Joint Research Centre
Digital Earth Lab

At the current stage, our work addresses the four main areas that are listed below.

Citizen Science Data and Service Infrastructures

We help to advance the interconnectivity between Citizen Science data, tool and apps with knowledge systems of the public sector. In this way, we intend to support the development of a methodology and accompanying toolbox to support knowledge co-creation for evidence-based policy making. This work includes investigations of the possibilities to provide long term access to the results of Citizen Science projects, with a particular emphasis on interoperability, the adoption of existing practices, and the connection of EU-funded Citizen Science projects to a wider research and innovation ecosystem.

Implications of Citizen Science for EU policy-making

Under the assumption that Citizen Science can help boosting the Better Regulation Agenda we test, demonstrate and reflect on the potentials, feasibility and possible pitfalls of applying Citizen Science methodologies in order to increase public engagement in EU-level policy-making and improving social well fair. Due to the history and state of play in Citizen Science – a recent JRC survey attracted 121 Citizen Science projects, of which 100 related themselves to environmental topics - environment-related policies appear as an ideal starting point for such investigations, before extending also to other policy areas.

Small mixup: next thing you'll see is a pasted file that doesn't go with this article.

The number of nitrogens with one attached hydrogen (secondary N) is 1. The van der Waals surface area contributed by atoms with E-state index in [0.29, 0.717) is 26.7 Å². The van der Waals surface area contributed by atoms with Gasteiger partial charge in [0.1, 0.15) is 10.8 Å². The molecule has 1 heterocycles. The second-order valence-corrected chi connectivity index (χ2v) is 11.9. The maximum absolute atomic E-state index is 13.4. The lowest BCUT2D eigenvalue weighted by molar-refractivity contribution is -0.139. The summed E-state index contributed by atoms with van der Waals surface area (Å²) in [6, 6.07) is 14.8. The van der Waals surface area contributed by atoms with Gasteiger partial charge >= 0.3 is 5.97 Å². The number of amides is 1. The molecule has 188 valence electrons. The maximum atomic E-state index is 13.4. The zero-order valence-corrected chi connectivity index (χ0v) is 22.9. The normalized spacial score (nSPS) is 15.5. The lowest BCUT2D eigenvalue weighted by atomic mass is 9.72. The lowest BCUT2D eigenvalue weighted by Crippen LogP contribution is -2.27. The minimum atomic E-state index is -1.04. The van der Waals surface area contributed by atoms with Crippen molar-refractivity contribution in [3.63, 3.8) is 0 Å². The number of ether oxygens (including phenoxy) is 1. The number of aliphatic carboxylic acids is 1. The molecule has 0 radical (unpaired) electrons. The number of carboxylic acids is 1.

Innovative use of global earth observation data

Digital transformation in economy and society will continue to produce more data than ever before. We investigate some of the mechanisms and potential barriers to simulate the uptake of these data sets and to enable new ways of value creation from (big) data in order to boost the European economy. Our investigaitons are rooted in the use of Open Data that is provided by the Global Earth Observation System of Systems (GEOSS).

Knowledge extraction from new data sources

Data and technology-driven transitions in society and economy are evident but difficult to assess and predict. Similarly, Big Data has been identified as a driver for innovation and growth and the potentials of Big Data to improve policy making has been recognized, but the methods and tools for appropriate data-handling still have to be established. New methods for providing scientific data-informed evidence to decision-making (e.g. use of new integrative models and indicators) need to be developed in areas including, but not restricted to official statistics, environmental monitoring, behavioral analytics, financial markets. We run a series of experiments in order to advance our understanding of the potentials and pitfalls in using newly emerging data sources.